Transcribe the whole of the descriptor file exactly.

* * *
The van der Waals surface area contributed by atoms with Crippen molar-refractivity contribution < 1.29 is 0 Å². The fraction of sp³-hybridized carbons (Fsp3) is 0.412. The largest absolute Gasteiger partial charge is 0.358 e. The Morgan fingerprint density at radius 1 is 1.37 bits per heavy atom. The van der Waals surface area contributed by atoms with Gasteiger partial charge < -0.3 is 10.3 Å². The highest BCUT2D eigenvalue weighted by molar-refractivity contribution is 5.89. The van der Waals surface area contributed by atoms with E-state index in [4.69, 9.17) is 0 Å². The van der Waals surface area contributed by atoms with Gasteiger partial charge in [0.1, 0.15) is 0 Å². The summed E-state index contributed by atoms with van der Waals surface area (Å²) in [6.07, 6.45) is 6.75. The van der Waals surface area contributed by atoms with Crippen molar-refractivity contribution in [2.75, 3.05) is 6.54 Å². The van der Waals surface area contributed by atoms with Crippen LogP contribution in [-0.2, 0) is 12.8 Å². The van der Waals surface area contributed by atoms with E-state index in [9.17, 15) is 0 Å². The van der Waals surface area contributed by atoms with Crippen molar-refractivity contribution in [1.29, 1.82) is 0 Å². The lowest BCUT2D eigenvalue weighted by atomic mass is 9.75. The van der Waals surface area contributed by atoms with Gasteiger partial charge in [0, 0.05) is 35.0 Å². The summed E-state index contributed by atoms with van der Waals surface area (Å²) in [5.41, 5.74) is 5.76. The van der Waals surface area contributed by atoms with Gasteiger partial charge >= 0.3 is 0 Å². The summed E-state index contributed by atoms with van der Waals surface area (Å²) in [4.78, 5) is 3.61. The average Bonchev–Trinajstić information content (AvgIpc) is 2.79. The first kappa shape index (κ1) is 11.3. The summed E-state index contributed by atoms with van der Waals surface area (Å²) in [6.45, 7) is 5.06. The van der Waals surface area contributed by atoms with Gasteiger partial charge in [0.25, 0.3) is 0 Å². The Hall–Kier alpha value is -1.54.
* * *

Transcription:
The van der Waals surface area contributed by atoms with Crippen molar-refractivity contribution < 1.29 is 0 Å². The fraction of sp³-hybridized carbons (Fsp3) is 0.412. The largest absolute Gasteiger partial charge is 0.358 e. The Morgan fingerprint density at radius 1 is 1.37 bits per heavy atom. The van der Waals surface area contributed by atoms with Gasteiger partial charge < -0.3 is 10.3 Å². The highest BCUT2D eigenvalue weighted by molar-refractivity contribution is 5.89. The van der Waals surface area contributed by atoms with E-state index in [4.69, 9.17) is 0 Å². The van der Waals surface area contributed by atoms with Gasteiger partial charge in [0.1, 0.15) is 0 Å². The summed E-state index contributed by atoms with van der Waals surface area (Å²) in [6.07, 6.45) is 6.75. The van der Waals surface area contributed by atoms with Crippen molar-refractivity contribution in [2.75, 3.05) is 6.54 Å². The van der Waals surface area contributed by atoms with Crippen LogP contribution in [-0.2, 0) is 12.8 Å². The van der Waals surface area contributed by atoms with E-state index in [9.17, 15) is 0 Å². The van der Waals surface area contributed by atoms with Crippen molar-refractivity contribution in [1.29, 1.82) is 0 Å². The lowest BCUT2D eigenvalue weighted by atomic mass is 9.75. The van der Waals surface area contributed by atoms with Gasteiger partial charge in [0, 0.05) is 35.0 Å². The summed E-state index contributed by atoms with van der Waals surface area (Å²) in [5.41, 5.74) is 5.76. The van der Waals surface area contributed by atoms with Gasteiger partial charge >= 0.3 is 0 Å². The summed E-state index contributed by atoms with van der Waals surface area (Å²) in [4.78, 5) is 3.61. The average Bonchev–Trinajstić information content (AvgIpc) is 2.79. The first kappa shape index (κ1) is 11.3. The summed E-state index contributed by atoms with van der Waals surface area (Å²) in [6.45, 7) is 5.06. The van der Waals surface area contributed by atoms with Gasteiger partial charge in [0.25, 0.3) is 0 Å². The Hall–Kier alpha value is -1.54.